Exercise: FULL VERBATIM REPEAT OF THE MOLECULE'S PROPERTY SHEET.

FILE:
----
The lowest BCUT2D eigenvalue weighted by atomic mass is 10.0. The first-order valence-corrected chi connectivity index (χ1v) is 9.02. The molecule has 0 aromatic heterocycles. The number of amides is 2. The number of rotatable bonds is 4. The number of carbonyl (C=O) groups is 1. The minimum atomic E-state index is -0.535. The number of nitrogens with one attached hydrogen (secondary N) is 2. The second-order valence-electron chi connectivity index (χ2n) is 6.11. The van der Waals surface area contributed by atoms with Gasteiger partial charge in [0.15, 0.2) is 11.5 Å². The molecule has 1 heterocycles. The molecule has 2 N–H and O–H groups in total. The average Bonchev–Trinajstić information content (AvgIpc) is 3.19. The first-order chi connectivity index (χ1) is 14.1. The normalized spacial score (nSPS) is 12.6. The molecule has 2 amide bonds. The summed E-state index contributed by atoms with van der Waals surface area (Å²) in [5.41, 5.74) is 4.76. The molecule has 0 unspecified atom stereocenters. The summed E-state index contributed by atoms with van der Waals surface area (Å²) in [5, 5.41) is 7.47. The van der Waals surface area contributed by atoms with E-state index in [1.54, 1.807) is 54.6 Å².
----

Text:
The lowest BCUT2D eigenvalue weighted by atomic mass is 10.0. The first-order valence-corrected chi connectivity index (χ1v) is 9.02. The molecule has 0 aromatic heterocycles. The number of amides is 2. The number of rotatable bonds is 4. The number of carbonyl (C=O) groups is 1. The minimum atomic E-state index is -0.535. The number of nitrogens with one attached hydrogen (secondary N) is 2. The second-order valence-electron chi connectivity index (χ2n) is 6.11. The van der Waals surface area contributed by atoms with Gasteiger partial charge in [0.15, 0.2) is 11.5 Å². The molecule has 1 heterocycles. The molecule has 2 N–H and O–H groups in total. The average Bonchev–Trinajstić information content (AvgIpc) is 3.19. The first-order chi connectivity index (χ1) is 14.1. The normalized spacial score (nSPS) is 12.6. The molecule has 2 amide bonds. The summed E-state index contributed by atoms with van der Waals surface area (Å²) in [5.41, 5.74) is 4.76. The molecule has 0 unspecified atom stereocenters. The summed E-state index contributed by atoms with van der Waals surface area (Å²) in [5, 5.41) is 7.47. The van der Waals surface area contributed by atoms with E-state index in [1.54, 1.807) is 54.6 Å².